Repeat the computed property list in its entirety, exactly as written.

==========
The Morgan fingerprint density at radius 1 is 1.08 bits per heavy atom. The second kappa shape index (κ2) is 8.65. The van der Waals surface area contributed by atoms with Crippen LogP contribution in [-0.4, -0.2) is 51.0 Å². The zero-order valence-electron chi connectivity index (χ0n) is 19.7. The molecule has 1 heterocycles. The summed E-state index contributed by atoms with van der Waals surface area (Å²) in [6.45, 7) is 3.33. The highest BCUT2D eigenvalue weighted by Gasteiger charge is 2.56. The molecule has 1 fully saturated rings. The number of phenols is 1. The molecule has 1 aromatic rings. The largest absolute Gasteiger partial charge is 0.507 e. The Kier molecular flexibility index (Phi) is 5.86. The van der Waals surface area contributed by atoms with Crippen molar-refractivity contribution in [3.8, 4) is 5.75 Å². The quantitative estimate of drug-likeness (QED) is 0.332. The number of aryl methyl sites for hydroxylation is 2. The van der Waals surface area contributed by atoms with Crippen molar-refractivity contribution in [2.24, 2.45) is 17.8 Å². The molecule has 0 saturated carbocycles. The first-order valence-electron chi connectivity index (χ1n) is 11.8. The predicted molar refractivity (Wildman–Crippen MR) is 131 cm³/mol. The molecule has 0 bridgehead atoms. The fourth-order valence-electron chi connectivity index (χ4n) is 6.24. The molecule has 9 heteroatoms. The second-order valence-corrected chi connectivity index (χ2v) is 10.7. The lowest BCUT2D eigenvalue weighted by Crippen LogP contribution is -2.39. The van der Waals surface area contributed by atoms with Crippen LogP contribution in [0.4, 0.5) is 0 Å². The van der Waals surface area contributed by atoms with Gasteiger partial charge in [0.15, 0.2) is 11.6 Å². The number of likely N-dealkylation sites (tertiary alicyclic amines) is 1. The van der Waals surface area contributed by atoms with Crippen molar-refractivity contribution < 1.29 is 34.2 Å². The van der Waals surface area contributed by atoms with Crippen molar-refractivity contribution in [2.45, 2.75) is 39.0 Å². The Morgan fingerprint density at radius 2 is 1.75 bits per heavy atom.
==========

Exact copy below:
The Morgan fingerprint density at radius 1 is 1.08 bits per heavy atom. The second kappa shape index (κ2) is 8.65. The van der Waals surface area contributed by atoms with Crippen LogP contribution in [-0.4, -0.2) is 51.0 Å². The zero-order valence-electron chi connectivity index (χ0n) is 19.7. The molecule has 1 heterocycles. The summed E-state index contributed by atoms with van der Waals surface area (Å²) in [6.45, 7) is 3.33. The highest BCUT2D eigenvalue weighted by Gasteiger charge is 2.56. The molecule has 1 fully saturated rings. The number of phenols is 1. The molecule has 1 aromatic rings. The largest absolute Gasteiger partial charge is 0.507 e. The Kier molecular flexibility index (Phi) is 5.86. The van der Waals surface area contributed by atoms with Crippen molar-refractivity contribution in [3.8, 4) is 5.75 Å². The quantitative estimate of drug-likeness (QED) is 0.332. The number of aryl methyl sites for hydroxylation is 2. The van der Waals surface area contributed by atoms with Crippen molar-refractivity contribution in [2.24, 2.45) is 17.8 Å². The molecule has 0 saturated carbocycles. The first-order valence-electron chi connectivity index (χ1n) is 11.8. The predicted molar refractivity (Wildman–Crippen MR) is 131 cm³/mol. The molecule has 0 bridgehead atoms. The fourth-order valence-electron chi connectivity index (χ4n) is 6.24. The molecule has 9 heteroatoms. The second-order valence-corrected chi connectivity index (χ2v) is 10.7. The lowest BCUT2D eigenvalue weighted by Crippen LogP contribution is -2.39. The van der Waals surface area contributed by atoms with Crippen LogP contribution in [0.4, 0.5) is 0 Å². The van der Waals surface area contributed by atoms with Gasteiger partial charge in [0.15, 0.2) is 11.6 Å². The number of likely N-dealkylation sites (tertiary alicyclic amines) is 1. The van der Waals surface area contributed by atoms with Crippen molar-refractivity contribution < 1.29 is 34.2 Å². The van der Waals surface area contributed by atoms with Crippen molar-refractivity contribution in [2.45, 2.75) is 39.0 Å². The Morgan fingerprint density at radius 2 is 1.75 bits per heavy atom.